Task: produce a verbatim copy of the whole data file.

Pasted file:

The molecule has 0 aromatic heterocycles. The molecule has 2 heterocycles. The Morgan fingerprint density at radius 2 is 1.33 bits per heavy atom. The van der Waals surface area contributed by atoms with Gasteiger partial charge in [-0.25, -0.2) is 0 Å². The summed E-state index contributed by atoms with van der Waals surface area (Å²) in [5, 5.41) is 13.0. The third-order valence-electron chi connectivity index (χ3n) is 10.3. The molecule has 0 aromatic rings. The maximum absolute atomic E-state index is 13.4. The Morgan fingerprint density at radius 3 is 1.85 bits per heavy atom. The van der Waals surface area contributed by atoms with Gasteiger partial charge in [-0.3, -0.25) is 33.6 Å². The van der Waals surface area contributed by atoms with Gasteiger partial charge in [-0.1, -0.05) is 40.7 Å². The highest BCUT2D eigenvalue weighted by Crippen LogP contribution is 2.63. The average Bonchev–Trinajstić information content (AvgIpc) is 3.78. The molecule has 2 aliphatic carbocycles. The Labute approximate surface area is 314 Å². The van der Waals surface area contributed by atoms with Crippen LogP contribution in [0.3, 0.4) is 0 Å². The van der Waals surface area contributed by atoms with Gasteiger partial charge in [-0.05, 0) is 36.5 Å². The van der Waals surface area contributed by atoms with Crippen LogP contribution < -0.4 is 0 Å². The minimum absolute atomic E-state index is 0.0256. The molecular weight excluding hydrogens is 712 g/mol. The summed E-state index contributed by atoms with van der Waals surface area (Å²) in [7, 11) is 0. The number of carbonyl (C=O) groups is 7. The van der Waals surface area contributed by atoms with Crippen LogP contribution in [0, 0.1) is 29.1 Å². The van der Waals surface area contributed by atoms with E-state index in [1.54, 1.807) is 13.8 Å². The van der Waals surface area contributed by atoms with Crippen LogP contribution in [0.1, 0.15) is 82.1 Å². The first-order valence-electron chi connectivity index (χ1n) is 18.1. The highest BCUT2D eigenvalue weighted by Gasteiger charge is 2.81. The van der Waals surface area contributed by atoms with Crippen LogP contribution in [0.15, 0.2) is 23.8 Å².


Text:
The molecule has 0 aromatic heterocycles. The molecule has 2 heterocycles. The Morgan fingerprint density at radius 2 is 1.33 bits per heavy atom. The van der Waals surface area contributed by atoms with Gasteiger partial charge in [-0.25, -0.2) is 0 Å². The summed E-state index contributed by atoms with van der Waals surface area (Å²) in [5, 5.41) is 13.0. The third-order valence-electron chi connectivity index (χ3n) is 10.3. The molecule has 0 aromatic rings. The maximum absolute atomic E-state index is 13.4. The Morgan fingerprint density at radius 3 is 1.85 bits per heavy atom. The van der Waals surface area contributed by atoms with Gasteiger partial charge in [-0.3, -0.25) is 33.6 Å². The van der Waals surface area contributed by atoms with Gasteiger partial charge in [-0.1, -0.05) is 40.7 Å². The highest BCUT2D eigenvalue weighted by Crippen LogP contribution is 2.63. The average Bonchev–Trinajstić information content (AvgIpc) is 3.78. The molecule has 2 aliphatic carbocycles. The Labute approximate surface area is 314 Å². The van der Waals surface area contributed by atoms with Crippen LogP contribution in [0.3, 0.4) is 0 Å². The van der Waals surface area contributed by atoms with Gasteiger partial charge in [-0.05, 0) is 36.5 Å². The van der Waals surface area contributed by atoms with Crippen LogP contribution < -0.4 is 0 Å². The minimum absolute atomic E-state index is 0.0256. The molecular weight excluding hydrogens is 712 g/mol. The summed E-state index contributed by atoms with van der Waals surface area (Å²) in [7, 11) is 0. The number of carbonyl (C=O) groups is 7. The van der Waals surface area contributed by atoms with Crippen LogP contribution in [0, 0.1) is 29.1 Å². The van der Waals surface area contributed by atoms with E-state index in [1.54, 1.807) is 13.8 Å². The van der Waals surface area contributed by atoms with Crippen LogP contribution in [0.1, 0.15) is 82.1 Å². The first-order valence-electron chi connectivity index (χ1n) is 18.1. The highest BCUT2D eigenvalue weighted by Gasteiger charge is 2.81. The van der Waals surface area contributed by atoms with Crippen LogP contribution in [0.15, 0.2) is 23.8 Å².